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Fast-Charging EV Battery Tech Gets Boost, Weirdly, From British Petroleum

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Last year at about this time, I wrote a story about a technology startup called StoreDot. The company claimed to have developed a battery system that would solve the hairy problems of electric vehicles by offering a charging time of about 5 minutes from empty to full, sourced from a lab rather than some anonymous mine. At the time, after discussing the technology for a bit, I added a caveat—that this was a startup company, and there was no way to know that the batteries would go on to be anything that you would ever see in a car.

However, things are now looking up for the startup, from a rather unlikely source: British Petroleum.

That’s right, BP, whose name literally includes the name of the propulsion source that battery-electric vehicles are trying to steal business from, is investing $20 million in the Tel-Aviv-based developer. In a press release from the petroleum giant on the subject, BP wrote that this investment is part of its vision of a “lower carbon future.”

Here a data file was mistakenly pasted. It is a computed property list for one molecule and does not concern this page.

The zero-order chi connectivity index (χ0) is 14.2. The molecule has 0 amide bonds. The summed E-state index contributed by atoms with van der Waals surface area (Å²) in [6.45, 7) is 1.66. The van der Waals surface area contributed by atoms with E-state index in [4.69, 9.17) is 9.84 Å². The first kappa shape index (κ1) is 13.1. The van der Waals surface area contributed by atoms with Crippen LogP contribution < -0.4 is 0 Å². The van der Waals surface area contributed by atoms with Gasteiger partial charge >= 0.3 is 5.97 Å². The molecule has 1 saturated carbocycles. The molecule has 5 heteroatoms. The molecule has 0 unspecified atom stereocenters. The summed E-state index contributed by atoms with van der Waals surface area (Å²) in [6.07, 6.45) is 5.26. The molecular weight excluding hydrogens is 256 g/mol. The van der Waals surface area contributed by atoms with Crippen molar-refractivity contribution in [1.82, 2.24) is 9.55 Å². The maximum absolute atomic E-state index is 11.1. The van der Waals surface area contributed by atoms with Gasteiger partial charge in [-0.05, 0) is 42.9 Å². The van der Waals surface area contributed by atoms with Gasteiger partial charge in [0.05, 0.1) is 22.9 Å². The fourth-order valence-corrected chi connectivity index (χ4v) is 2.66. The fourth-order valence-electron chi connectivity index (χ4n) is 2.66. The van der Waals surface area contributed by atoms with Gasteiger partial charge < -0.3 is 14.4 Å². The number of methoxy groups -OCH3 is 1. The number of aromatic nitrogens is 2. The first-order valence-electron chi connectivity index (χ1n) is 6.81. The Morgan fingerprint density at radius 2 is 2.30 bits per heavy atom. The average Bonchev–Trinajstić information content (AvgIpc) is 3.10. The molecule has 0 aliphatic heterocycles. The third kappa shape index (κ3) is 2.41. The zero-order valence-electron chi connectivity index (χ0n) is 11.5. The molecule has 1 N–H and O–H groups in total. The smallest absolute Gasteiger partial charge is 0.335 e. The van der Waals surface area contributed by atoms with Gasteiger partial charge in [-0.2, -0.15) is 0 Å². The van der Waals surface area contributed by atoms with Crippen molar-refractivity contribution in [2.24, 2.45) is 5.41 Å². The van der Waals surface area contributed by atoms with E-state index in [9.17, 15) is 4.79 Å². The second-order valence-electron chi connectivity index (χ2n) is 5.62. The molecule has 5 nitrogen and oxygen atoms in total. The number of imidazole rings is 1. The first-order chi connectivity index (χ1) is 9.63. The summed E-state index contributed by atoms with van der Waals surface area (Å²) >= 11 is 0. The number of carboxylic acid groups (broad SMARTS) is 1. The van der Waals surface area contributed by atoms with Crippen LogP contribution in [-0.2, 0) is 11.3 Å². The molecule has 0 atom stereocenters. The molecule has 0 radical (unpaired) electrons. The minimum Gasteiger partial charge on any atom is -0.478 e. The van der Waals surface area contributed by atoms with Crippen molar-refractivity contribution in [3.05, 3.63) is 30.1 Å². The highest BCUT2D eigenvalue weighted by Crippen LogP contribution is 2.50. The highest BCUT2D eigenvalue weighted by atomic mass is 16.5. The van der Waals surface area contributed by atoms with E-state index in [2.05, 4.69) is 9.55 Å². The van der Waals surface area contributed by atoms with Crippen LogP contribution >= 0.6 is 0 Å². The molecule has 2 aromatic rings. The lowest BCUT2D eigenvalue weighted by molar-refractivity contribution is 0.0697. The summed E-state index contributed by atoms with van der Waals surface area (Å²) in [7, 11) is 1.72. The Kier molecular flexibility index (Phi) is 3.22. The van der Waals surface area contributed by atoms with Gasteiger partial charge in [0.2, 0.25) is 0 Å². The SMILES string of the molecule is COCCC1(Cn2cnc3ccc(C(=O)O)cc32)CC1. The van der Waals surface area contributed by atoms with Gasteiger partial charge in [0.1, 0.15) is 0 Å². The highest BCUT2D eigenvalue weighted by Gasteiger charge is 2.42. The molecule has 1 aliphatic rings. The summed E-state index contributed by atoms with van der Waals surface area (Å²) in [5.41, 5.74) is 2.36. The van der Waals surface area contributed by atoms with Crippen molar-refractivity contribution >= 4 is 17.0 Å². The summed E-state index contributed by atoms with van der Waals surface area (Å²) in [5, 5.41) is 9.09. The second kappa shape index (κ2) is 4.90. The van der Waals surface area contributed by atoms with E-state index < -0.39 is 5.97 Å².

On the one hand, this seems almost counterintuitive—BP has made its way, after all, in producing petroleum products. However, on the other hand, I think BP is actually making a very smart choice in also investing in fast-charging battery technology, making itself into more than just a gas company.

Downstream chief executive Tufan Erginbilgic summed this approach up pretty well in the press release: “We are committed to be the fuel provider of choice – no matter what car our customers drive.”

StoreDot has said that it expects to start sales of its batteries for mobile devices (which was its first product before car batteries) as early as 2019. It is currently unclear when the electric vehicle technology will be hitting the road.

News Source: BP